Regarding fish oil, there seems to be some potential oxidative risk to loading up on too much of these volatile short chain polyunsaturated fats. For this reason I only recommend 1-4g of fish oil, daily, at a maximum. Personally, if I eat a serve of oily fish one day I will not have fish oil supplements that day. If I go a couple of days with no dietary sources of fish oil then I will have 1-2g of DHA + EPA. I would prefer to have predominately DHA but I cannot find an affordable source so I buy a supplement that is roughly 1:1 EPA to DHA.

      I definitely do not stress or freak out over any supplements, and I certainly don't spend much money on them.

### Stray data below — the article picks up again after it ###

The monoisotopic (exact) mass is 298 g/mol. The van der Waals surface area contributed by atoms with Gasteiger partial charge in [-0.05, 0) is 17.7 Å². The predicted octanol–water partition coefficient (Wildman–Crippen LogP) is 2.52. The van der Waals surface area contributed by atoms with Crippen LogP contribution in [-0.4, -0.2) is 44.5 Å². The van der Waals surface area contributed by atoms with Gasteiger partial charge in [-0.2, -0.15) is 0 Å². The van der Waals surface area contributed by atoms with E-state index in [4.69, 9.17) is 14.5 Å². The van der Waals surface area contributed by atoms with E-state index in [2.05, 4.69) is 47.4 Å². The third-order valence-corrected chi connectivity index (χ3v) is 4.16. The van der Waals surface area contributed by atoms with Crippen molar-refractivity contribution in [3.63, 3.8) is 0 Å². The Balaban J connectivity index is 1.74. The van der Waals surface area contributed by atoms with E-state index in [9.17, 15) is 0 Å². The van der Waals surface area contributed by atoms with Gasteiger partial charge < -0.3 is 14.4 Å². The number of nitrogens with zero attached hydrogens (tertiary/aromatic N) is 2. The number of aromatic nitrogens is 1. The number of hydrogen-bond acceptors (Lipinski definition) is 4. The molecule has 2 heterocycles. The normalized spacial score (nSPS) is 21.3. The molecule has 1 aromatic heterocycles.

I hope this helps. If you're eating right, sleeping right, training smart and managing stress then the minutiae of supplementation really is insignificant. It's less than 1% of the picture in my opinion.

      Take care mate. Please share my articles on social media if you like them!

  2. Good post. Although it's quite interesting that you perceive the vegan diet to be in opposition to paleo. A whole food, vegan diet is very similar to paleo, obviously without the meat, and a limited amount of good quality eggs and dairy which is something that ties in with the health, environmental and ethical values of a vegan.

    In terms of caveman style diet, many parts of the world this would have been vegan; i.e. in more tropical climates with an abundance of fruit, nuts, seeds and of course veggies.

    Check out and you may get used to the idea that vegan and paleo recipes, diets and lifestyle often run near parallel.

    Cheers for the post